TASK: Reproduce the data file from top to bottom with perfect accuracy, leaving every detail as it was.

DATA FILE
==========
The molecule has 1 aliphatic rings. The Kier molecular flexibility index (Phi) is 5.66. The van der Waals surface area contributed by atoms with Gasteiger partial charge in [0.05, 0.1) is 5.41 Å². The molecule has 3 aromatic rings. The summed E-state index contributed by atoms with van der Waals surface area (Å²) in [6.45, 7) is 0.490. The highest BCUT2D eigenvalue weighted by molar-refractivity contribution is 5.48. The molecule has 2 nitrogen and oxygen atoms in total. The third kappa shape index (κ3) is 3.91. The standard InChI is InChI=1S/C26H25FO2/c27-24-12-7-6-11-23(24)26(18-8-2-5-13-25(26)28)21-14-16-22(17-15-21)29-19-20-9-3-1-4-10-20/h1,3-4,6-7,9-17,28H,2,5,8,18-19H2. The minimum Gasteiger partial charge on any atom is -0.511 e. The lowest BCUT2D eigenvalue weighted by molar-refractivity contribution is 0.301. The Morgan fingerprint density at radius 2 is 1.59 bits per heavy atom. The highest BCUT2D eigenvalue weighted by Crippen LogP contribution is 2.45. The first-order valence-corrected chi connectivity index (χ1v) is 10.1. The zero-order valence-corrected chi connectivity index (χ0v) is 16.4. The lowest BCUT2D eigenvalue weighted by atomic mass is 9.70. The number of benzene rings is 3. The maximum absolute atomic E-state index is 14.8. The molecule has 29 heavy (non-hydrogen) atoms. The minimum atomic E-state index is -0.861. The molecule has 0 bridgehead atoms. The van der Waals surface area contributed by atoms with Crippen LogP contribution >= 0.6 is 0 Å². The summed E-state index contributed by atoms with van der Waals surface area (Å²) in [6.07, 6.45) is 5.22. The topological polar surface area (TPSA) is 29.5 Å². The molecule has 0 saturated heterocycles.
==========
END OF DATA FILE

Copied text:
The molecule has 1 aliphatic rings. The Kier molecular flexibility index (Phi) is 5.66. The van der Waals surface area contributed by atoms with Gasteiger partial charge in [0.05, 0.1) is 5.41 Å². The molecule has 3 aromatic rings. The summed E-state index contributed by atoms with van der Waals surface area (Å²) in [6.45, 7) is 0.490. The highest BCUT2D eigenvalue weighted by molar-refractivity contribution is 5.48. The molecule has 2 nitrogen and oxygen atoms in total. The third kappa shape index (κ3) is 3.91. The standard InChI is InChI=1S/C26H25FO2/c27-24-12-7-6-11-23(24)26(18-8-2-5-13-25(26)28)21-14-16-22(17-15-21)29-19-20-9-3-1-4-10-20/h1,3-4,6-7,9-17,28H,2,5,8,18-19H2. The minimum Gasteiger partial charge on any atom is -0.511 e. The lowest BCUT2D eigenvalue weighted by molar-refractivity contribution is 0.301. The Morgan fingerprint density at radius 2 is 1.59 bits per heavy atom. The highest BCUT2D eigenvalue weighted by Crippen LogP contribution is 2.45. The first-order valence-corrected chi connectivity index (χ1v) is 10.1. The zero-order valence-corrected chi connectivity index (χ0v) is 16.4. The lowest BCUT2D eigenvalue weighted by atomic mass is 9.70. The number of benzene rings is 3. The maximum absolute atomic E-state index is 14.8. The molecule has 29 heavy (non-hydrogen) atoms. The minimum atomic E-state index is -0.861. The molecule has 0 bridgehead atoms. The van der Waals surface area contributed by atoms with Crippen LogP contribution >= 0.6 is 0 Å². The summed E-state index contributed by atoms with van der Waals surface area (Å²) in [6.07, 6.45) is 5.22. The topological polar surface area (TPSA) is 29.5 Å². The molecule has 0 saturated heterocycles.